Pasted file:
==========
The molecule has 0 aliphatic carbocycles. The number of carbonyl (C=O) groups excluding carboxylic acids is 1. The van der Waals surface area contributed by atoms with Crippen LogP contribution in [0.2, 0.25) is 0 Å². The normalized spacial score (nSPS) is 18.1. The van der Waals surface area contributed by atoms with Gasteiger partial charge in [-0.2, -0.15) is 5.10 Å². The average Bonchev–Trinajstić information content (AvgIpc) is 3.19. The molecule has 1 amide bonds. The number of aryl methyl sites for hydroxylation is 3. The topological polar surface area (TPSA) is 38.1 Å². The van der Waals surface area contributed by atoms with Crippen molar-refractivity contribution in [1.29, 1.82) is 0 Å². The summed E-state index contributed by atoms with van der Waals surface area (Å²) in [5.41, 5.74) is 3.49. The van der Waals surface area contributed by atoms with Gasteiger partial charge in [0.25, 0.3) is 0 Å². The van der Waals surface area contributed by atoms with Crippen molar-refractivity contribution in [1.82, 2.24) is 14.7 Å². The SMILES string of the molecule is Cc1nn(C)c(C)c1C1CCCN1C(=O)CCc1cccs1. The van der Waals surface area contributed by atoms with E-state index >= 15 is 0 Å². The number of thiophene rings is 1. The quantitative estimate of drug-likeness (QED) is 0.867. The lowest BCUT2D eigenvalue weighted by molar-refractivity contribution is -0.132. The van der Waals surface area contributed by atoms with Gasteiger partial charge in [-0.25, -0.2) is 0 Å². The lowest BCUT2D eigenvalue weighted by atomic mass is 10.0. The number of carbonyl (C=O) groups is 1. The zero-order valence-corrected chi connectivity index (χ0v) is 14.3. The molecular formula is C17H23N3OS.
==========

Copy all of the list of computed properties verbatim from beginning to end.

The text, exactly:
The molecule has 0 aliphatic carbocycles. The number of carbonyl (C=O) groups excluding carboxylic acids is 1. The van der Waals surface area contributed by atoms with Crippen LogP contribution in [0.2, 0.25) is 0 Å². The normalized spacial score (nSPS) is 18.1. The van der Waals surface area contributed by atoms with Gasteiger partial charge in [-0.2, -0.15) is 5.10 Å². The average Bonchev–Trinajstić information content (AvgIpc) is 3.19. The molecule has 1 amide bonds. The number of aryl methyl sites for hydroxylation is 3. The topological polar surface area (TPSA) is 38.1 Å². The van der Waals surface area contributed by atoms with Crippen molar-refractivity contribution in [1.29, 1.82) is 0 Å². The summed E-state index contributed by atoms with van der Waals surface area (Å²) in [5.41, 5.74) is 3.49. The van der Waals surface area contributed by atoms with Gasteiger partial charge in [0.25, 0.3) is 0 Å². The van der Waals surface area contributed by atoms with Crippen molar-refractivity contribution in [1.82, 2.24) is 14.7 Å². The SMILES string of the molecule is Cc1nn(C)c(C)c1C1CCCN1C(=O)CCc1cccs1. The van der Waals surface area contributed by atoms with E-state index >= 15 is 0 Å². The number of thiophene rings is 1. The quantitative estimate of drug-likeness (QED) is 0.867. The lowest BCUT2D eigenvalue weighted by molar-refractivity contribution is -0.132. The van der Waals surface area contributed by atoms with Gasteiger partial charge in [-0.25, -0.2) is 0 Å². The lowest BCUT2D eigenvalue weighted by atomic mass is 10.0. The number of carbonyl (C=O) groups is 1. The zero-order valence-corrected chi connectivity index (χ0v) is 14.3. The molecular formula is C17H23N3OS.